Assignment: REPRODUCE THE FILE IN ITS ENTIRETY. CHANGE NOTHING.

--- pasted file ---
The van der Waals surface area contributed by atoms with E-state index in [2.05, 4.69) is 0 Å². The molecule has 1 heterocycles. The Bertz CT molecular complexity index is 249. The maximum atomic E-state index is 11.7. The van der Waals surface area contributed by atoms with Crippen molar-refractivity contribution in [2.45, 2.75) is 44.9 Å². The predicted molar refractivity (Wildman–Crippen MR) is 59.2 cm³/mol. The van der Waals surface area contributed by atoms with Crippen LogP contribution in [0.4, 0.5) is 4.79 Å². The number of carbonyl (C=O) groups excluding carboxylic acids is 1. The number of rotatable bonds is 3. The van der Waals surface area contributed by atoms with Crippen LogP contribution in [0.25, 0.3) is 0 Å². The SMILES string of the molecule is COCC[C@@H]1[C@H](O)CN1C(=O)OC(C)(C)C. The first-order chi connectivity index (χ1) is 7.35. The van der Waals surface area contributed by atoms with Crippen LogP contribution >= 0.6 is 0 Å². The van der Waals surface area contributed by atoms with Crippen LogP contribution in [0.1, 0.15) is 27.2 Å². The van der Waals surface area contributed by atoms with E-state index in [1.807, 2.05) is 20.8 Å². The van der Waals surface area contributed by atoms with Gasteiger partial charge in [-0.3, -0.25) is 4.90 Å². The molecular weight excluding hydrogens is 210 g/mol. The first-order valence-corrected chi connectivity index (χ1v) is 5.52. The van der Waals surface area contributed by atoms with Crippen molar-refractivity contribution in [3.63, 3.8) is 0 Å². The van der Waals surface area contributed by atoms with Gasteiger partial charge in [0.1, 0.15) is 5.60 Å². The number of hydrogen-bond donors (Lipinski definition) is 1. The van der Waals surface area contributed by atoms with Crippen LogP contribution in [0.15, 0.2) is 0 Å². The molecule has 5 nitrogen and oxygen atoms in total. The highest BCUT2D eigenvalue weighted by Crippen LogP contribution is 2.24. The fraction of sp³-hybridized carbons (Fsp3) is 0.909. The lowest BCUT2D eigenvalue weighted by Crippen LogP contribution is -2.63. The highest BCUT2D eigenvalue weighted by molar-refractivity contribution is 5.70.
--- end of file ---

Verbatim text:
The van der Waals surface area contributed by atoms with E-state index in [2.05, 4.69) is 0 Å². The molecule has 1 heterocycles. The Bertz CT molecular complexity index is 249. The maximum atomic E-state index is 11.7. The van der Waals surface area contributed by atoms with Crippen molar-refractivity contribution in [2.45, 2.75) is 44.9 Å². The predicted molar refractivity (Wildman–Crippen MR) is 59.2 cm³/mol. The van der Waals surface area contributed by atoms with Crippen LogP contribution in [0.4, 0.5) is 4.79 Å². The number of carbonyl (C=O) groups excluding carboxylic acids is 1. The number of rotatable bonds is 3. The van der Waals surface area contributed by atoms with Crippen LogP contribution in [0.25, 0.3) is 0 Å². The SMILES string of the molecule is COCC[C@@H]1[C@H](O)CN1C(=O)OC(C)(C)C. The first-order chi connectivity index (χ1) is 7.35. The van der Waals surface area contributed by atoms with Crippen LogP contribution >= 0.6 is 0 Å². The van der Waals surface area contributed by atoms with Crippen LogP contribution in [0.1, 0.15) is 27.2 Å². The van der Waals surface area contributed by atoms with E-state index in [1.807, 2.05) is 20.8 Å². The van der Waals surface area contributed by atoms with Gasteiger partial charge in [-0.3, -0.25) is 4.90 Å². The molecular weight excluding hydrogens is 210 g/mol. The first-order valence-corrected chi connectivity index (χ1v) is 5.52. The van der Waals surface area contributed by atoms with Crippen molar-refractivity contribution in [3.63, 3.8) is 0 Å². The van der Waals surface area contributed by atoms with Gasteiger partial charge in [0.1, 0.15) is 5.60 Å². The number of hydrogen-bond donors (Lipinski definition) is 1. The van der Waals surface area contributed by atoms with Crippen LogP contribution in [0.15, 0.2) is 0 Å². The molecule has 5 nitrogen and oxygen atoms in total. The highest BCUT2D eigenvalue weighted by Crippen LogP contribution is 2.24. The fraction of sp³-hybridized carbons (Fsp3) is 0.909. The lowest BCUT2D eigenvalue weighted by Crippen LogP contribution is -2.63. The highest BCUT2D eigenvalue weighted by molar-refractivity contribution is 5.70.